Being shy isn't a bad thing. But, sometimes shyness can stem from low-confidence and it can interfere with a teen's ability to communicate effectively, join activities, or meet new people. If your teen's shyness gets in the way of doing things she wants to do, these strategies can help her come out of her shell. Teens may be more likely to have unhealthy coping skills. So where as an adult who feels shy may still greet someone or may force themselves to attend functions, shy teens may be more likely to avoid people or steer clear of social gatherings that are optional. Studies found that in general, adults are more likely to be shy than teenagers.
5 Tips to Help Your Shy Teen Son Become More Social
Help Your Shy Teenager Come Out Of Their Shell & Succeed
Shyness is a common but little understood emotion. Everyone has felt ambivalent or self-conscious in new social situations. This digest 1 describes types and manifestations of shyness, 2 reviews research on genetic, temperamental, and environmental influences on shyness, 3 distinguishes between normal and problematic shyness, and 4 suggests ways to help the shy child. The basic feeling of shyness is universal, and may have evolved as an adaptive mechanism used to help individuals cope with novel social stimuli.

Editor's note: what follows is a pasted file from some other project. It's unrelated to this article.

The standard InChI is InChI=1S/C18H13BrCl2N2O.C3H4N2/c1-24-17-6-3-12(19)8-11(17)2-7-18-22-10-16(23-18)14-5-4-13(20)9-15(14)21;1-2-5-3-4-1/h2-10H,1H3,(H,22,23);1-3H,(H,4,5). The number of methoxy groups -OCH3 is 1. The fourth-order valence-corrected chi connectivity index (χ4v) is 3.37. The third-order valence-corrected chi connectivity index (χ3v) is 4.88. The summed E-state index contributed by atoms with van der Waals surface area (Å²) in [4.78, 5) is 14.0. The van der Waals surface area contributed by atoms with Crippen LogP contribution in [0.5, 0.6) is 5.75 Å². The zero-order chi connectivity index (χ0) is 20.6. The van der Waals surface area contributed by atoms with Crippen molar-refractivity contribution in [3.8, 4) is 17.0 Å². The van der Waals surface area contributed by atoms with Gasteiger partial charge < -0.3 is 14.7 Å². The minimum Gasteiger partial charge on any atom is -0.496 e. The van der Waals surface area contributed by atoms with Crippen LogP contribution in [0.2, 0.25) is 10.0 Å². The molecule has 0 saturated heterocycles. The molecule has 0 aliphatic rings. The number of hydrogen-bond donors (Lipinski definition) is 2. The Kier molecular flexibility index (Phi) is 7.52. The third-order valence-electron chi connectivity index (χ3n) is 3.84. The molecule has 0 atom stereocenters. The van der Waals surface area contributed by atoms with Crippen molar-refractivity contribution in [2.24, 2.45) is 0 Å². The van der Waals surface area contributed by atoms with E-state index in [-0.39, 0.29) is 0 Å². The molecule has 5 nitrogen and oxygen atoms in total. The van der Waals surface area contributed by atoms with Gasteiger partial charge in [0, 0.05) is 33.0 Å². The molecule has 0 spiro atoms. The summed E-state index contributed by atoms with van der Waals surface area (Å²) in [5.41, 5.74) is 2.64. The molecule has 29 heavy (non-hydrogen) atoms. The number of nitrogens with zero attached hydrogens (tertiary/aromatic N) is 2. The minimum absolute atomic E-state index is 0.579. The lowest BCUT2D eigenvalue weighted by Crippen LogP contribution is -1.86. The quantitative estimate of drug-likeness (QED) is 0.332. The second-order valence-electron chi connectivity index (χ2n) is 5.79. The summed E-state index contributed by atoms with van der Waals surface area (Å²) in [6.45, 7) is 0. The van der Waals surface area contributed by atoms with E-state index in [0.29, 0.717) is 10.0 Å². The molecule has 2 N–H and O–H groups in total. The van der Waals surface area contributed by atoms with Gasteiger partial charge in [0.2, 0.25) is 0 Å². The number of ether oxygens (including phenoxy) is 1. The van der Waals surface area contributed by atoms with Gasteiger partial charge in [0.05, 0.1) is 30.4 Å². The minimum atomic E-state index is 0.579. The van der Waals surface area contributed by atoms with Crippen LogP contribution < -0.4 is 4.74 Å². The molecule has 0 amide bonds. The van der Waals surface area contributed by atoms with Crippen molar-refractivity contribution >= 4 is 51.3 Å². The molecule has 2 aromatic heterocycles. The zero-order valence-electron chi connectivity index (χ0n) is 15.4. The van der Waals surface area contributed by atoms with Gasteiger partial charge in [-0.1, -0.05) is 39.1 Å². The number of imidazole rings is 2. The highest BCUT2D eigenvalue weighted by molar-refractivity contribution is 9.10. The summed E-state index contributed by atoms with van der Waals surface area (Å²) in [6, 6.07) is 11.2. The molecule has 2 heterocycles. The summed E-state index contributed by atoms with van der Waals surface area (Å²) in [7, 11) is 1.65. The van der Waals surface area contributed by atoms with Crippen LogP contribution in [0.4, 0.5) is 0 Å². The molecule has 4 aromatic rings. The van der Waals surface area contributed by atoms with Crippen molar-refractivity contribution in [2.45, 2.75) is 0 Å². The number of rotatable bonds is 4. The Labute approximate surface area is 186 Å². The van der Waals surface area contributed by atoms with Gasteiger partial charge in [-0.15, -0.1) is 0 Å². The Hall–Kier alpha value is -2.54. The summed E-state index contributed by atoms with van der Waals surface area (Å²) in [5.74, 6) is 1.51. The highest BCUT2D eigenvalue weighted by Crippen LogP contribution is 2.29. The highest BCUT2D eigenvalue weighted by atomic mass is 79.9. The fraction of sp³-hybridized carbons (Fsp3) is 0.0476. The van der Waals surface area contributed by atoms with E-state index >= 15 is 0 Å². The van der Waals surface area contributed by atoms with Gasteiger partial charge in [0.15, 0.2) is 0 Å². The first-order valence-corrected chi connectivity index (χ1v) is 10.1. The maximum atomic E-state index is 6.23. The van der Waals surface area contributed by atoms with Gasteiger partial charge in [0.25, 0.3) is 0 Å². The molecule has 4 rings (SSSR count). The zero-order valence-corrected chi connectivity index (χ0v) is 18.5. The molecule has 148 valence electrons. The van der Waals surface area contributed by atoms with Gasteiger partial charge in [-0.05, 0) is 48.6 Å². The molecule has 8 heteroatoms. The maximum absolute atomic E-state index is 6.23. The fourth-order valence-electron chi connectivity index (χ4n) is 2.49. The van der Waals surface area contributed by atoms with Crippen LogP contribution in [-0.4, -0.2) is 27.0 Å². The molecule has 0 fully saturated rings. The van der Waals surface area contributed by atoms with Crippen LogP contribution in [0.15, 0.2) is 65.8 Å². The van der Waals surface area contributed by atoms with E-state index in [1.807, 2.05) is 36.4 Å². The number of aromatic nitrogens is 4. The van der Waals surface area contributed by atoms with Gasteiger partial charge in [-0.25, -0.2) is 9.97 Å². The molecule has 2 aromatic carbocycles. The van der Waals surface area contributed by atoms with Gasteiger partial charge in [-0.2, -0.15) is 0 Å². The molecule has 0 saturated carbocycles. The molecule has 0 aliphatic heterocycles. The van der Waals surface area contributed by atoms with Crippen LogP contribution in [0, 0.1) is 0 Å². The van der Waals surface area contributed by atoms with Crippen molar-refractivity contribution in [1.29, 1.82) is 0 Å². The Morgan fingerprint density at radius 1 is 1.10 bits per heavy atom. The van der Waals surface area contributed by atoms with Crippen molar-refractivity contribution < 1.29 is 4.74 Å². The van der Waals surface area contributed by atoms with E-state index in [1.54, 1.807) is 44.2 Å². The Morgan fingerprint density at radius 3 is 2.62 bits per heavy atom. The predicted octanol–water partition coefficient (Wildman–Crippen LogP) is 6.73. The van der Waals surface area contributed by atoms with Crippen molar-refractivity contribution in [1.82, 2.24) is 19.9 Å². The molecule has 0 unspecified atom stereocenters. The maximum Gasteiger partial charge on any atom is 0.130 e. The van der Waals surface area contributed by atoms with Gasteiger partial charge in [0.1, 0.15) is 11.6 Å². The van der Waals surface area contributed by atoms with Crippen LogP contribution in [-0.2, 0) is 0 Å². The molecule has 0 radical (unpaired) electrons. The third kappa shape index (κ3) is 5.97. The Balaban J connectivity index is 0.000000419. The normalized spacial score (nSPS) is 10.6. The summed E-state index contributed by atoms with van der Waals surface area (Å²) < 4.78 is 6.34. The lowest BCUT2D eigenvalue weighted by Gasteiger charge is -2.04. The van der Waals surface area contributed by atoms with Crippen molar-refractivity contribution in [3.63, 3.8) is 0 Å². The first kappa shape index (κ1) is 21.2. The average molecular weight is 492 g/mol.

Like quite a few parents, you may have recently taken a good look at your adolescent and wondered, "What happened? A once-gregarious child who used to tell you everything now clams up. A jolly child who was always surrounded by a dozen pals suddenly has no friends.
Shyness is misinterpreted by society. A teen who is shy is sometimes perceived as weird, rude, dumb, odd, has an issue, has autism, has no friends, and on and on and on ……. If I talk to someone I feel like I will say the wrong thing and embarrass myself. Shy kids are easy to recognize in class and in social groups.